Lidl store

Lidl is to add 100 new fresh products in stores by September this year

Lidl has pledged ‘healthy or healthier’ products will make up 85% of its sales by weight by 2025, up from 80%.

The discounter is to use a bespoke nutrient profiling system developed by its nutrition teams to monitor progress, which it will report on annually. 

Lidl said the bespoke model was based on PHE’s traffic light front-of-pack labelling criteria, which ranks products as healthy, healthier or least healthy according to their fat, sugar and salt content. Lidl’s model puts the proportion of its sales classed as healthy and healthier in 2019/20 at 80%.

In working towards the 85% target, which is based on tonnage volume, Lidl is to assess over 200 lines each year on how they can be improved.

The process will see Lidl engaging with suppliers to boost its portfolio of healthy products, it said.

It has also set a target of increasing its sales of fresh fruit & veg by 35% by 2026.

The pledges come a day ahead of the government-commissioned National Food Strategy report, in which Henry Dimbleby is expected to recommend radical reform of the UK food industry.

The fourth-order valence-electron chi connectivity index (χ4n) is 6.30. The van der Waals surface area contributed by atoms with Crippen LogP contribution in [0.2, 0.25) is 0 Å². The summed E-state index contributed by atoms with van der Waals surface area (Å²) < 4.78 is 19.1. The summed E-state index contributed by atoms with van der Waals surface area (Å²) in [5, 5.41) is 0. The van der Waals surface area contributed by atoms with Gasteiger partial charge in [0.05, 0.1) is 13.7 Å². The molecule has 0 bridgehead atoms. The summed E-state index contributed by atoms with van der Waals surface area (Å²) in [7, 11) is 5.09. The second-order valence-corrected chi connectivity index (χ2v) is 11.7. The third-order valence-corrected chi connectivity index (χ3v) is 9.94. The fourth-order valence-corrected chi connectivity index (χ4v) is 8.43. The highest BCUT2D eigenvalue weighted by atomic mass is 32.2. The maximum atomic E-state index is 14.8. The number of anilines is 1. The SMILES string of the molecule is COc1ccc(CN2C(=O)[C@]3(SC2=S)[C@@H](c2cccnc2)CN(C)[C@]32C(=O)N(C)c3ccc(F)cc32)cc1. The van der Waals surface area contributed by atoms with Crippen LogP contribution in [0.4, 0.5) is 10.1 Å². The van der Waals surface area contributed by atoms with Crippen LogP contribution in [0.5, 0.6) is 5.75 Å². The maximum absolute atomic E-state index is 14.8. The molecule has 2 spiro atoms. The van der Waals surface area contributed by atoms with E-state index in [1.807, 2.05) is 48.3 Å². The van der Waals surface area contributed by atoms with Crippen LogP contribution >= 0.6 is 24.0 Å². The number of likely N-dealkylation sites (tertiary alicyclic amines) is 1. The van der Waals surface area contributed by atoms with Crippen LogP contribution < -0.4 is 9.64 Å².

“Our healthy eating pledge is our most ambitious healthy eating target yet and is focused on helping families make healthier choices when they shop with us,” said Lidl GB CEO Christian Härtnagel.

Lidl said it would also add 100 new fresh products in stores by September this year. It said it was investing in larger energy-efficient chillers for the rollout and would position healthy products like fresh meat and fruit & veg prominently at the front of stores.

Rebecca Tobi, project manager at campaign group the Food Foundation, said: “Ahead of the National Food Strategy’s release later this week it’s fantastic to see Lidl making such strong commitments to increasing sales of healthier foods, particularly an ambitious 35% increase in sales of fruit and veg.”

Last week, The Grocer revealed Lidl was analysing the results of a three-week trial encouraging shoppers to swap product choices for healthier alternatives using shelf-edge signage.